This is the grave of John Marshall.
Born in 1755 in Germantown, Virginia to an upwardly mobile father who continued to move west, eventually to Kentucky after his oldest son (of 15 children) grew up, John Marshall became simply the most important jurist in American history. He didn’t have that much formal education, which wasn’t uncommon for the time period, but showed great promise, went to school for one year with James Monroe, and studied for the law. He served under George Washington during the Revolutionary War and they became close. He became a captain and was in the military from 1776-80. After that, he finished his law studies under the legendary George Wythe and was admitted to the bar later that year. As was hardly uncommon among the Virginia elite, which Marshall was kind of on the margins of initially, the law was simply an entryway into politics. He was first elected to the Virginia House of Delegates in 1782 and was particularly active in defending the Constitution against the anti-Federalists led by Patrick Henry. Foreshadowing his later career, he was particularly vigorous in defending Article III, creating the federal judiciary.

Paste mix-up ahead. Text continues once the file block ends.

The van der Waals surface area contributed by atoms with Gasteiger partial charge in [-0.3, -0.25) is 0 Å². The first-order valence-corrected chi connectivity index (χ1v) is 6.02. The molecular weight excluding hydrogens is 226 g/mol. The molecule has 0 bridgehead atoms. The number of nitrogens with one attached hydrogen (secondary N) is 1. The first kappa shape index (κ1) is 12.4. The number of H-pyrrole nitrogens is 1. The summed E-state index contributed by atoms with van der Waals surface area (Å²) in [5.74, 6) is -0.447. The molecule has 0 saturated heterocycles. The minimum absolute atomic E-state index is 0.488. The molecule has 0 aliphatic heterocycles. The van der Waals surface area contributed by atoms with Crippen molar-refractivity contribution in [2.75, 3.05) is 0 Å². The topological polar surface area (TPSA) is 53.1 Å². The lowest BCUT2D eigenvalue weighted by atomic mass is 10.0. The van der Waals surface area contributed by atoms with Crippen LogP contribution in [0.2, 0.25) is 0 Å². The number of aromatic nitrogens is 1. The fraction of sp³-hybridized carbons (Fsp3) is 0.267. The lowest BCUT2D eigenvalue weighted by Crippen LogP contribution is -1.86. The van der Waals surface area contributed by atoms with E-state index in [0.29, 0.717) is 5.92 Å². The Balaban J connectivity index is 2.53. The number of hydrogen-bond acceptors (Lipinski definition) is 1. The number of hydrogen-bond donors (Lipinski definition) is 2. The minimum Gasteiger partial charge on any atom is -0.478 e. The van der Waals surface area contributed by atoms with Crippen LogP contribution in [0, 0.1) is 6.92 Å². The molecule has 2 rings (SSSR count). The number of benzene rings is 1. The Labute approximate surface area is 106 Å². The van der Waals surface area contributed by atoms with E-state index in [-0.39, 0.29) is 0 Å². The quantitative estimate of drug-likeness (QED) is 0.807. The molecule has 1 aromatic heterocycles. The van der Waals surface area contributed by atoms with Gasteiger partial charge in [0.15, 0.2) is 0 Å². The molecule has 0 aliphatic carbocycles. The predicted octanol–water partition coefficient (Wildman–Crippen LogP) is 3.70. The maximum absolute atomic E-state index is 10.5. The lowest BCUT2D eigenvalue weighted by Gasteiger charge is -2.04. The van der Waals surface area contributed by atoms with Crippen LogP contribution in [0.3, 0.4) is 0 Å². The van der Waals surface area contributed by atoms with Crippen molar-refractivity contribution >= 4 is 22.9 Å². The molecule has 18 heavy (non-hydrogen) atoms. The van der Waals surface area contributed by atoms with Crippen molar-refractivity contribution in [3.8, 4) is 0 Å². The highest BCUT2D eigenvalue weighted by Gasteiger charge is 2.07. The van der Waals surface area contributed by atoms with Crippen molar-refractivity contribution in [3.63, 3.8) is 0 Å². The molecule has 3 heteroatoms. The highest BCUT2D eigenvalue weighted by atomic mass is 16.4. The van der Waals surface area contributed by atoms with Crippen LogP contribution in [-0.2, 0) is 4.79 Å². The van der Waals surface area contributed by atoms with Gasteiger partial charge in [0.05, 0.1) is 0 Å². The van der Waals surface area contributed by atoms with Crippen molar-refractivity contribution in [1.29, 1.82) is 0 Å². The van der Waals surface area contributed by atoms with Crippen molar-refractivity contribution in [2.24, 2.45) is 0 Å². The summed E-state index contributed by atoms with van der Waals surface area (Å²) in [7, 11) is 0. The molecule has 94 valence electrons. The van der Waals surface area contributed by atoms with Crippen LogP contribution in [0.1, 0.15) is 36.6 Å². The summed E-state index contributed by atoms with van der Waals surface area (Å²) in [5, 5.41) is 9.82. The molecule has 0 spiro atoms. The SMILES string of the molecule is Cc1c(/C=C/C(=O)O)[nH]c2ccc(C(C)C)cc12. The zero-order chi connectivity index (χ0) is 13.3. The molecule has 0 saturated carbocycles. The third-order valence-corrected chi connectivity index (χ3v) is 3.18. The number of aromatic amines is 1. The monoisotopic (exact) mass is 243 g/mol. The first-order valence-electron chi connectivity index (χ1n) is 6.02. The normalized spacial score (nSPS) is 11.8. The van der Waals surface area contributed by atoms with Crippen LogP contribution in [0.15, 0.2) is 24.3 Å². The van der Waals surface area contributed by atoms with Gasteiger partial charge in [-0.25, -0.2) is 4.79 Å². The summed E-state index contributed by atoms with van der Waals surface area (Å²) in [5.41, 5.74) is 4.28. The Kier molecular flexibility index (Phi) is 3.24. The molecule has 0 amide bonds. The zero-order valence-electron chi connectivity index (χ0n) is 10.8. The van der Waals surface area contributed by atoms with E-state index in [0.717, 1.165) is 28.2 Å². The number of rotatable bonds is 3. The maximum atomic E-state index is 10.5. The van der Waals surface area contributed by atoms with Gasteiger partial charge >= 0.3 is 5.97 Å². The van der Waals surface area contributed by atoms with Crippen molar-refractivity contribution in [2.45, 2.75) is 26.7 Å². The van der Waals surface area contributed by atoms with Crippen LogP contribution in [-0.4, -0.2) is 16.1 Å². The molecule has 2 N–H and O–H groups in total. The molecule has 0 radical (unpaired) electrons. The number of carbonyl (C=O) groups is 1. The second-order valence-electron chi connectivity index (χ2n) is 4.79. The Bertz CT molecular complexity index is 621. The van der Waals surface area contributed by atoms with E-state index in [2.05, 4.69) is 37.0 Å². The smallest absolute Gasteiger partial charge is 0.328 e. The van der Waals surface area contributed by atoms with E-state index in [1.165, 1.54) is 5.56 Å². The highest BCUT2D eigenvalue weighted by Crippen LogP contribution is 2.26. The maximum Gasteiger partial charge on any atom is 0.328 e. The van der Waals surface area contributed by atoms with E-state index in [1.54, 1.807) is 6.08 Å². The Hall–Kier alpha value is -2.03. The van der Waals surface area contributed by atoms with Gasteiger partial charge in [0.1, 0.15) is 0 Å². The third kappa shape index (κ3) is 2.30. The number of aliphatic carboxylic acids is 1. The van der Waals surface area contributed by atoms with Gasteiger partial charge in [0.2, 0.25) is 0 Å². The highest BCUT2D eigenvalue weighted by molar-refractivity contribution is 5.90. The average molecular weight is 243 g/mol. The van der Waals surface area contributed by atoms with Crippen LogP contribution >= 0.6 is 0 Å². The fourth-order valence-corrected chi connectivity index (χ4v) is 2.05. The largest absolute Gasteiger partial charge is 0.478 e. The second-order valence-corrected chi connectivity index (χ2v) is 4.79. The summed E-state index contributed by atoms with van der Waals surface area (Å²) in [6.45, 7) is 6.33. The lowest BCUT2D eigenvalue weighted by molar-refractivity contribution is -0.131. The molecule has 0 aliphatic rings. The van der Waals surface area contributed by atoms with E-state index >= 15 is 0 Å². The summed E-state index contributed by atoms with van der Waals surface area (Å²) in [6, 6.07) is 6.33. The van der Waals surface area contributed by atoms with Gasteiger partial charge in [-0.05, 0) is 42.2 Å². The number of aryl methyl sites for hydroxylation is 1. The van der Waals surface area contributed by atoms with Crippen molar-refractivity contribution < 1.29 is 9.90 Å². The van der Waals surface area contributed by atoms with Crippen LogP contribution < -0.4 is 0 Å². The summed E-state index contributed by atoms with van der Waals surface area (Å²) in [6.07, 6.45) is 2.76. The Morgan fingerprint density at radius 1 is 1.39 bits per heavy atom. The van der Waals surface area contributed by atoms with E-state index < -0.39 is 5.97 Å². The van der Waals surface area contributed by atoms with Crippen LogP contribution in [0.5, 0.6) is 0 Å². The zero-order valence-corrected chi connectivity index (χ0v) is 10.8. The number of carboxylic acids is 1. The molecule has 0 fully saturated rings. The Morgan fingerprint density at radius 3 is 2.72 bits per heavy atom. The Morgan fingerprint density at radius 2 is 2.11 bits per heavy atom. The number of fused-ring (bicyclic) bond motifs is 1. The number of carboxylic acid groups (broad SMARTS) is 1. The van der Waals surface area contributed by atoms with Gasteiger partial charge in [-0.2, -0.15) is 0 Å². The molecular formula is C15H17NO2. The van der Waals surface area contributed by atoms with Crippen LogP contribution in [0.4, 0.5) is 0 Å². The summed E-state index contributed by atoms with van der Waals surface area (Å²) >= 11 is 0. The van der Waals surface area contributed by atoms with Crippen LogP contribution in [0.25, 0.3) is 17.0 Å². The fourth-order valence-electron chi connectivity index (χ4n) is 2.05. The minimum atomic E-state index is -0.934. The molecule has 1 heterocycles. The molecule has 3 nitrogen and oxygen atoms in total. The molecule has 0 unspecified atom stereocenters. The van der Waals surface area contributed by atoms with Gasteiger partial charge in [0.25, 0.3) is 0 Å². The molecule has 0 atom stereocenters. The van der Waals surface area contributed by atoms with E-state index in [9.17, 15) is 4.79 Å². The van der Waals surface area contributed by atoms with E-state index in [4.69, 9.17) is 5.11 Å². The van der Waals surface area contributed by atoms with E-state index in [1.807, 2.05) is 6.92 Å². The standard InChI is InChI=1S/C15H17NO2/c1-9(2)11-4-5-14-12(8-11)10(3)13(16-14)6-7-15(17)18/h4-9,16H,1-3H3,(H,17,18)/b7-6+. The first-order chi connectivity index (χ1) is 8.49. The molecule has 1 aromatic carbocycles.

Unlike many of the Virginia elite, but not like his mentor George Washington, Marshall identified with the Federalist Party instead of the Jeffersonians. He would always believe in a more robust central government that could run a growing economy effectively. Soon, he had great power to create much of that vision. A very successful lawyer and friend of Washington meant that he had offers. Washington wanted to name him Attorney General in 1795 and then offered him the ambassador to France in 1796. He declined both. He remained in private practice until the Adams administration. He agreed to represent the nation in its claims against France; Talleyrand demanding a bribe from the weak nation led to the XYZ Affair and growing anti-French sentiment. Yet upon return, Marshall opposed the Alien and Sedition Acts, that black mark against Adams that could easily have ruined the American republic. He remained one of the Federalist Party’s brightest stars, but he kept turning down offers. First, he turned down a 1798 offer for a Supreme Court, recommending Bushrod Washington instead. He briefly served in Congress. Adams then nominated him to be Secretary of War, but instead withdrew it and gave him State in 1800. Interestingly, when Adams nominated him to be Chief Justice in 1801, he held on to his Secretary of State position for the last few months, meaning he was holding both offices.